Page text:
Zuckerberg, as well as Chris Cox, Facebook’s chief product officer, stressed that the feature is designed to spark meaningful connections—not help you find your next hookup.

But the reality is even Facebook doesn’t know yet how it will be widely used, if at all.

Tinder’s reliance on Facebook became painfully clear a month ago, when the dating app temporarily stopped working because of changes Facebook made to its data-sharing policies.

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For example, if you're attending a concert, you'll be able to "unlock" your profile, so that potential matches who have said they're going to the same show can see it.

The social network says it's going to start testing Dating later this year, and that it's not going to use information from the feature to target ads.

If you sign up for one of these apps, you can immediately pull in your Facebook photos, and autofill information like where you live, work, and went to school.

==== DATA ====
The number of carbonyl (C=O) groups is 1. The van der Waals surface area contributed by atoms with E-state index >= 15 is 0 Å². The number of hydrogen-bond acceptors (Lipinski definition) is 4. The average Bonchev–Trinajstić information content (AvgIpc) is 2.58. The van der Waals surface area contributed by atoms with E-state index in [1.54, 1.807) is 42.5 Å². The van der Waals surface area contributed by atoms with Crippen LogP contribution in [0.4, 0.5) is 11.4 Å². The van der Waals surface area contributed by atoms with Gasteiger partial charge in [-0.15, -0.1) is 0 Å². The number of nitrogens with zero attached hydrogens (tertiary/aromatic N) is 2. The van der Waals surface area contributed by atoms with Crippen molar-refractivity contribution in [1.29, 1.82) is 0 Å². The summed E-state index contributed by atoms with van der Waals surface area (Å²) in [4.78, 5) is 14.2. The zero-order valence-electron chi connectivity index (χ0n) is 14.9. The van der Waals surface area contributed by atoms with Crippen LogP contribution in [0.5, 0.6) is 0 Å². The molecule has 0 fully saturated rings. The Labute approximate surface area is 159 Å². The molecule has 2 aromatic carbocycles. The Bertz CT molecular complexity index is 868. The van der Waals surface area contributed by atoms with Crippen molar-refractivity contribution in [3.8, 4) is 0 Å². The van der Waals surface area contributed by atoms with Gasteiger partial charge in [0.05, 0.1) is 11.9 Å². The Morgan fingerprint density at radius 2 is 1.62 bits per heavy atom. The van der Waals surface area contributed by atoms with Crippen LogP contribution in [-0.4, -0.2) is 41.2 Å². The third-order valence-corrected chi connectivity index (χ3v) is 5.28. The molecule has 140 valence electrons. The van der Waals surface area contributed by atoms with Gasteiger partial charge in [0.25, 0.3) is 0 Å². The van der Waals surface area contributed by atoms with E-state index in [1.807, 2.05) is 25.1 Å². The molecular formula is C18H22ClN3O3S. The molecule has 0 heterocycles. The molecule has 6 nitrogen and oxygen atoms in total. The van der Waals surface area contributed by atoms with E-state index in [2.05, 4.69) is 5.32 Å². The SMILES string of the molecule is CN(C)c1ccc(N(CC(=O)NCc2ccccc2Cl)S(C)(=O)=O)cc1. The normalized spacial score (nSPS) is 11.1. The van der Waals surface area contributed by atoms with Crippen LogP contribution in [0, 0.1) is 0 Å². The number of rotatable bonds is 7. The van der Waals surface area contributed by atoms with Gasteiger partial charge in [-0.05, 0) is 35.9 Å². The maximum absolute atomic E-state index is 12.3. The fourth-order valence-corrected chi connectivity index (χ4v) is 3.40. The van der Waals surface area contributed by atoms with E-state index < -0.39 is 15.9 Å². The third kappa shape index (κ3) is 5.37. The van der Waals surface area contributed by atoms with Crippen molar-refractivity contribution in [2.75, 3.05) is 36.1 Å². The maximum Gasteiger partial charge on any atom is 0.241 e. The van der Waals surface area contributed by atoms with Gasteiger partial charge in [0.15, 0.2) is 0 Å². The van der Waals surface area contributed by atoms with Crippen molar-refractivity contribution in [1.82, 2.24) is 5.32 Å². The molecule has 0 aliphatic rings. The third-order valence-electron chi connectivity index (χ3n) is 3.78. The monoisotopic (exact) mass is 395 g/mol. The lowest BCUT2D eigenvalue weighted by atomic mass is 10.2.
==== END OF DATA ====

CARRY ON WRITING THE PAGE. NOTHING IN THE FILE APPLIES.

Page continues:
Tinder even shows users when a potential match has mutual friends with them on Facebook.

In the world of online dating, where up to 40 million singles search for love every day, first impressions are everything.

Your online photos and profile are your personal advertisement in cyberspace; they need to be amazing.In many ways Dating makes perfect sense for Facebook.Instead of allowing third-party apps to move user data to their own ecosystems, the social network is instead building its own. After all, Zuckerberg’s company started out as Face Mash, a “hot or not” game for Harvard students.Bumble, too, described itself as “thrilled” at the news, suggesting in a statement that “perhaps Bumble and Facebook can join forces.”They have a point: Dating apps will likely still have their own appeal.Historically, certain dating services have drawn specific crowds.Bumble can continue to offer a specific community, or unique features, like the ability for women to exclusively approach men first.